Thanks for your comments and for spotting my vibrato wrist/forearm movement.

The superfluous wrist movement during vibrato is very clear in the second video, my wrist is silhouetted against the light of the window...

I have been practising doing vibrato exercises concentrating solely on keeping a stationary wrist w/very narrow oscillations coming only from the hand. I seem to have my wrist under control better in this exercise but when it's back to playing the piece, I notice the wrist wobble is there again. This will need extra work until I can consistently play with a stationary wrist – there is still some movement evident in the isolation exercise vid as well!.... It seems my wrist/forearm is "extra-involved" when I place and vibrate my pinky too....

Hi Rustam,

Thank you for your comments. I've put the Beth's "pinky buster" exercise in my queue... Beth explains the “hammering” of the pinky (or the heavy drop of it at least), very well in this video. Thanks for the suggestion J

Hi Beth,

Yes, i must confess, i have not shifted yet but I will have no choice soon but to start shifting because the next piece (Minuet in G) involves a shift. I bought the Geringas book on Elke's advice to prepare me for this but when my teacher looked at the first exercise, he felt it was not appropriate for some reason, maybe because it involved shifting from an open string.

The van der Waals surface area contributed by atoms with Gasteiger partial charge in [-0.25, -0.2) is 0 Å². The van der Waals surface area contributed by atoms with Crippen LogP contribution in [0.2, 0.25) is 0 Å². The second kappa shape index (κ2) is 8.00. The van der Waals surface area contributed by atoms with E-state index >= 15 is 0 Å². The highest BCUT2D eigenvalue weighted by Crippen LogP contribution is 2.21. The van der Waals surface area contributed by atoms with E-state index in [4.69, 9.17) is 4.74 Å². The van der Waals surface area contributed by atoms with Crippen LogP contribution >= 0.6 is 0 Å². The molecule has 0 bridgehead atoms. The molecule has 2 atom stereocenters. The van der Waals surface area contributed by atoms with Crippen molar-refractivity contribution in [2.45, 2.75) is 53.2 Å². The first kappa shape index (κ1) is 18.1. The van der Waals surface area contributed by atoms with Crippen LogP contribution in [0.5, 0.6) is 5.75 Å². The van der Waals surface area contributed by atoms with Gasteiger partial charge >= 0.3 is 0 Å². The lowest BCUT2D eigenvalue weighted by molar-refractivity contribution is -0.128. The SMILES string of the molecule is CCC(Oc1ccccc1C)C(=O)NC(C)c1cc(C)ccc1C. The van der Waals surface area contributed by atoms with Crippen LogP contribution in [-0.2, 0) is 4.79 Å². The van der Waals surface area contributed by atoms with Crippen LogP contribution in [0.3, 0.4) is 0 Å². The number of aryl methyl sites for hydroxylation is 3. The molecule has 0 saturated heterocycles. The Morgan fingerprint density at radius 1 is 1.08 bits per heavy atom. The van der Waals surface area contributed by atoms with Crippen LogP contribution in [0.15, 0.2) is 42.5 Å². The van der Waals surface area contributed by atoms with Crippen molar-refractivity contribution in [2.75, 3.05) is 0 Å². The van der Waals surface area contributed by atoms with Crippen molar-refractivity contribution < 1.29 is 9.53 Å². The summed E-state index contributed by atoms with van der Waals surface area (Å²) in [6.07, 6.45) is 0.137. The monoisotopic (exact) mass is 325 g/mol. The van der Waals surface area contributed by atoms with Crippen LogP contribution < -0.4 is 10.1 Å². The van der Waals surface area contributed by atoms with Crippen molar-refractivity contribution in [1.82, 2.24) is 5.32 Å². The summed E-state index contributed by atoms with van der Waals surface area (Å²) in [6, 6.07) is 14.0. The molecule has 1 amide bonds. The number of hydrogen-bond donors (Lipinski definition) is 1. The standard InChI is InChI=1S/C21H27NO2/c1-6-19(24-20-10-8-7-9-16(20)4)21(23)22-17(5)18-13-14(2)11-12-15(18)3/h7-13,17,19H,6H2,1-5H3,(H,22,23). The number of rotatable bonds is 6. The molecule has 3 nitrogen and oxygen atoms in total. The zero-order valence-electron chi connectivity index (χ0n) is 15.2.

I am very glad that you explained the Up and Down the Ladder piece in more detail in your first Geringas video and also explained the thought process behind it and how you can tackle the idea of shifting from an open string. I understand my teacher's apprehension better now but I also know with what "mindset" I have to approach it i.e. open A, first finger then "whole step", moving from first to second position...it seems less daunting when explained like that! Thank you J




Posted: March 9, 2016
Wow, whenever you play it always sounds so lovely. You get such a good sound. I'm glad you also posted without mute, it was so nice to hear.

I've thought hard on what I could comment because you did a great job and you've already gotten lots of great advice and I never feel that qualified.
But lets's try. There's one thing I noticed that I'm not sure if I'm right but wanted to share with you. When you vibrato (which sounds great btw and I'm honestly a little jealous ;)) it seems like you move your wrist more than maybe you should. It's hard to tell from the video, but maybe you're squeezing a bit with your thumb? Especially now that you're going to work on shifting it will be important to have a thumb that can move freely and a non-squeezing left hand. I might be totally wrong and since you sound really nice I'm not sure if it's something that needs to be worked on. 

Rustam Gill
Posted: March 9, 2016